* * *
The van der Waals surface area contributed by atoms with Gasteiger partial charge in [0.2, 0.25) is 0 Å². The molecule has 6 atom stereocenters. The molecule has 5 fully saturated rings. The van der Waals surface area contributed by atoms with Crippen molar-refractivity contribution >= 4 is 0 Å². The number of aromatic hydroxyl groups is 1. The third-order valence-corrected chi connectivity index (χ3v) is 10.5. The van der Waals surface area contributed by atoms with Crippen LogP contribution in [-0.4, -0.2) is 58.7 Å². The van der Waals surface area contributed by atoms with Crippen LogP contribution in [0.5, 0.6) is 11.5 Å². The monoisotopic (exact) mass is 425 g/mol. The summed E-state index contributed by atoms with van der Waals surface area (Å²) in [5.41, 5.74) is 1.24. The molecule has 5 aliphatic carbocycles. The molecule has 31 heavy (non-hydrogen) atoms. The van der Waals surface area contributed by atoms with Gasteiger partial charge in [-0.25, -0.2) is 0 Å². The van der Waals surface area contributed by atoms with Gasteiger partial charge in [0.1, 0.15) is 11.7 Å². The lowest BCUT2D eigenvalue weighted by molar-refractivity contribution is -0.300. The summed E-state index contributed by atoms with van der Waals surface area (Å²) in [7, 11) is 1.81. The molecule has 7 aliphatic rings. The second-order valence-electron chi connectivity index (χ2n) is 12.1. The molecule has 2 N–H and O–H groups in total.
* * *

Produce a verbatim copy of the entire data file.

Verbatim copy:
The van der Waals surface area contributed by atoms with Gasteiger partial charge in [0.2, 0.25) is 0 Å². The molecule has 6 atom stereocenters. The molecule has 5 fully saturated rings. The van der Waals surface area contributed by atoms with Crippen molar-refractivity contribution >= 4 is 0 Å². The number of aromatic hydroxyl groups is 1. The third-order valence-corrected chi connectivity index (χ3v) is 10.5. The van der Waals surface area contributed by atoms with Crippen LogP contribution in [-0.4, -0.2) is 58.7 Å². The van der Waals surface area contributed by atoms with Crippen LogP contribution in [0.5, 0.6) is 11.5 Å². The monoisotopic (exact) mass is 425 g/mol. The summed E-state index contributed by atoms with van der Waals surface area (Å²) in [5.41, 5.74) is 1.24. The molecule has 5 aliphatic carbocycles. The molecule has 31 heavy (non-hydrogen) atoms. The van der Waals surface area contributed by atoms with Gasteiger partial charge in [-0.25, -0.2) is 0 Å². The van der Waals surface area contributed by atoms with Gasteiger partial charge in [0.1, 0.15) is 11.7 Å². The lowest BCUT2D eigenvalue weighted by molar-refractivity contribution is -0.300. The summed E-state index contributed by atoms with van der Waals surface area (Å²) in [7, 11) is 1.81. The molecule has 7 aliphatic rings. The second-order valence-electron chi connectivity index (χ2n) is 12.1. The molecule has 2 N–H and O–H groups in total.